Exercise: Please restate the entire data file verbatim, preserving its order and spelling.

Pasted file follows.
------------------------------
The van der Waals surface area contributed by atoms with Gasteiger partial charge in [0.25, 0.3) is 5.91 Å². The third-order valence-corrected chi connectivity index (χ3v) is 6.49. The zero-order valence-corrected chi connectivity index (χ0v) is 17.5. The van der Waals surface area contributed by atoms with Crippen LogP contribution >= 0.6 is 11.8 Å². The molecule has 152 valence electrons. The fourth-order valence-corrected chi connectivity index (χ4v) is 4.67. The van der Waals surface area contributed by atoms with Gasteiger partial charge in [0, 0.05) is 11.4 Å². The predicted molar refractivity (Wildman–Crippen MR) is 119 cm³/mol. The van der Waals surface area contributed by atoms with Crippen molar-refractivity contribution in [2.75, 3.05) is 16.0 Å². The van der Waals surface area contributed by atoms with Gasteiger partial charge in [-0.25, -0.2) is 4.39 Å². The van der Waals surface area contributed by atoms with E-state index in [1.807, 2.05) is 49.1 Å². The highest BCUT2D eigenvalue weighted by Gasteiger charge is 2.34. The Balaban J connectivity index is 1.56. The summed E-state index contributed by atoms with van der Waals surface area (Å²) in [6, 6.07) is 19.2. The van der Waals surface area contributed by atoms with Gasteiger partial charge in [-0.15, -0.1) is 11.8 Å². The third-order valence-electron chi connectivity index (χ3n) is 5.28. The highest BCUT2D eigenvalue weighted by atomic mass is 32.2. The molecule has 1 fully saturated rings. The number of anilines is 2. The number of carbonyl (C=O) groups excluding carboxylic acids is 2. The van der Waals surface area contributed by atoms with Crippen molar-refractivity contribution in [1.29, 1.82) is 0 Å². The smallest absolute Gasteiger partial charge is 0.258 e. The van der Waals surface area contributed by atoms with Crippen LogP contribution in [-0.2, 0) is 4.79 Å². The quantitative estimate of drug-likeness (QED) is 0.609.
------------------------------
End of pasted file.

The van der Waals surface area contributed by atoms with Gasteiger partial charge in [0.25, 0.3) is 5.91 Å². The third-order valence-corrected chi connectivity index (χ3v) is 6.49. The zero-order valence-corrected chi connectivity index (χ0v) is 17.5. The van der Waals surface area contributed by atoms with Crippen LogP contribution >= 0.6 is 11.8 Å². The molecule has 152 valence electrons. The fourth-order valence-corrected chi connectivity index (χ4v) is 4.67. The van der Waals surface area contributed by atoms with Gasteiger partial charge in [0, 0.05) is 11.4 Å². The predicted molar refractivity (Wildman–Crippen MR) is 119 cm³/mol. The van der Waals surface area contributed by atoms with Crippen molar-refractivity contribution in [2.75, 3.05) is 16.0 Å². The van der Waals surface area contributed by atoms with Gasteiger partial charge in [-0.25, -0.2) is 4.39 Å². The van der Waals surface area contributed by atoms with E-state index in [1.807, 2.05) is 49.1 Å². The highest BCUT2D eigenvalue weighted by Gasteiger charge is 2.34. The Balaban J connectivity index is 1.56. The summed E-state index contributed by atoms with van der Waals surface area (Å²) in [6, 6.07) is 19.2. The van der Waals surface area contributed by atoms with Gasteiger partial charge in [-0.15, -0.1) is 11.8 Å². The third-order valence-electron chi connectivity index (χ3n) is 5.28. The highest BCUT2D eigenvalue weighted by atomic mass is 32.2. The molecule has 1 fully saturated rings. The number of anilines is 2. The number of carbonyl (C=O) groups excluding carboxylic acids is 2. The van der Waals surface area contributed by atoms with Crippen molar-refractivity contribution in [1.29, 1.82) is 0 Å². The smallest absolute Gasteiger partial charge is 0.258 e. The van der Waals surface area contributed by atoms with Crippen LogP contribution in [-0.2, 0) is 4.79 Å². The quantitative estimate of drug-likeness (QED) is 0.609.